Spratly issue: Here we go again


FAIR COMMENT | Alito L. Malinao

As diplomatic reporter of the Manila Standard in the late 1990s, I started writing about the maritime row in the South China Sea and two decades later, I am still writing about it. The reason: the dispute remains unresolved despite legal victories won by the Philippines and because of China’s obstinate and anachronistic view that the whole of the South China Sea is theirs since “ancient times.”

Now the sea quarrel is again on the limelight after the November 16 incident when the Chinese Coast Guard blocked and used water cannons on Philippine boats bringing supplies to Filipino soldiers stationed at Ayungin Shoal, which is part of the Kalayaan Group of Islands where our sovereignty was recognized in the 2016 arbitral ruling.

In the commemorative summit between ASEAN and its dialogue partners that include China last November 22, President Duterte expressed strong indignation over the incident. “We abhor the recent event in the Ayungin Shoal…This does not speak well of the relations between our nations and our partnerships,” the President said.

In the speech, obviously written by Foreign Secretary Teodoro Locsin, Jr., Mr. Duterte called on stakeholders to exercise utmost self-restraint, avoid the escalation of tension, adding that there is simply no way out of this colossal problem but the rule of law.


In the forum, conducted virtually, China’s President Xi Jinping, considered by many as a soft-spoken dictator, retorted with his now common reassurance. He said, “China was, is and will always be a good neighbor, good friend and good partner of ASEAN.”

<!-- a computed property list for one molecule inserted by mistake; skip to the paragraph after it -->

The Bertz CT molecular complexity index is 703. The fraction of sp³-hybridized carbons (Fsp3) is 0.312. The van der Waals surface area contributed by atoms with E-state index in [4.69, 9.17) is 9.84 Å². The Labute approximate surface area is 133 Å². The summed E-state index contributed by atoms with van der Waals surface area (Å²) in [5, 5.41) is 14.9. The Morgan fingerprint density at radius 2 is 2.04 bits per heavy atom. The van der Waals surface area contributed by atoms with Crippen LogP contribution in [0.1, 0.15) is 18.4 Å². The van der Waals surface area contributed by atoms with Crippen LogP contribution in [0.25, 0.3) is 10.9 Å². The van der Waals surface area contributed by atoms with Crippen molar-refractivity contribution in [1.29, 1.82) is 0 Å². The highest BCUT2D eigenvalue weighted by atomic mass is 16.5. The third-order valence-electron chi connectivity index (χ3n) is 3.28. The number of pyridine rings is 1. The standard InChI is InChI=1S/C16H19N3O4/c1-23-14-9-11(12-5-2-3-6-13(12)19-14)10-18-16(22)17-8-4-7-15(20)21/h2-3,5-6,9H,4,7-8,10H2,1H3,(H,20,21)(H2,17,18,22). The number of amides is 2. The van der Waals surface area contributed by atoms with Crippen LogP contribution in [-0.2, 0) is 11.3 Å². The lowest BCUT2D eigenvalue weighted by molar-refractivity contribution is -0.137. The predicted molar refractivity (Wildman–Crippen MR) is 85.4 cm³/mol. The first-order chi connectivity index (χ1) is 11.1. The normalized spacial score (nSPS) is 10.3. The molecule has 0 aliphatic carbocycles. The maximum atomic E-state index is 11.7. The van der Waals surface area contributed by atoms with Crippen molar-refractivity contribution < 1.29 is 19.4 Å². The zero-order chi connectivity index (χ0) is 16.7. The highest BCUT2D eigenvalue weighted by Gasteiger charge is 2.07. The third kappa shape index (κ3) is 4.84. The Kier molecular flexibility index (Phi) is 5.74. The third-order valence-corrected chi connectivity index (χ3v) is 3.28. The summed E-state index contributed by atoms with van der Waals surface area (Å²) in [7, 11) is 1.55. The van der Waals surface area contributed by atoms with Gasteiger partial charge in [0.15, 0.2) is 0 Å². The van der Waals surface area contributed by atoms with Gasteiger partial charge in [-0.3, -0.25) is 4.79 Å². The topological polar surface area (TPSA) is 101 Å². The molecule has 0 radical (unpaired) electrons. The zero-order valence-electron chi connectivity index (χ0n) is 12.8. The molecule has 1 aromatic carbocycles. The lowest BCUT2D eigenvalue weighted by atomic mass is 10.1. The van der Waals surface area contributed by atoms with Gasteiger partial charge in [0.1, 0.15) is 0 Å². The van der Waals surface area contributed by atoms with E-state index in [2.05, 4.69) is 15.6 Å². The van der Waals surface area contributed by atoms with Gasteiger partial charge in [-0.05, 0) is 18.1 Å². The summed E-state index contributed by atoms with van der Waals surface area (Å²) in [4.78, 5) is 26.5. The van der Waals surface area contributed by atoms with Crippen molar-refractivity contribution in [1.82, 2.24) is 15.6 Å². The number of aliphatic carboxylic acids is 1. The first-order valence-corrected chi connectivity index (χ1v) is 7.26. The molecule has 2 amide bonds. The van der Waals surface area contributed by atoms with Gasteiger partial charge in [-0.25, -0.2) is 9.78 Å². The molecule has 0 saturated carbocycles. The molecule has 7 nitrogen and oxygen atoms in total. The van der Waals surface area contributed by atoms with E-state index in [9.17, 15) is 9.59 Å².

Xi said that China would not bully its smaller neighbors in the region. “We would never seek hegemony nor take advantage of its size to coerce smaller countries and would work with ASEAN to eliminate interference.
Nice words. But in truth these are diplomatic gibberish. China’s expansionism in the area is clear to everyone.

In April satellite images taken from former reefs and atolls, all under our sovereignty, showed that China has built permanent military bases in the reclaimed the area. And this include Subi Reef, Kagitingan (Fiery Cross), Calderon (Cuarteron), Burgos (Gaven), Mabini (Johnson South), Panganiban (Mischief) and McKennan (Hughes).

So, who is Xi kidding when he says that China is a good neighbor and would not seek hegemony in the region?

Undependable ally

In his diplomatic protest after the Ayungin incident, Secretary Locsin said that this could trigger a response from the Americans under the Mutual Defense Treaty (MDT) because the attack on the supply boats was an attack on a Philippine territory.

But can we depend on the U.S. in case we are attacked by China?
The MDT provides that both countries will have to go through proper constitutional bodies before it can declare war against any country. In the U.S. it has to be the U.S. Congress, in the Philippines, the Philippine Congress.

Under the present Duterte administration, it is foolhardy to think that the U.S., under President Joe Biden and the Democrat-controlled Congress, would immediately come to our succor if attached by China. Biden was the vice president when Duterte, piqued by President Barack Obama’s criticism of his war on drugs, called Obama “son of a bitch.”

So, do you still think that the U.S. will automatically send its gunboats and war planes to come to our succor if attacked by China?
As they say, “Go, tell it to the marines.”

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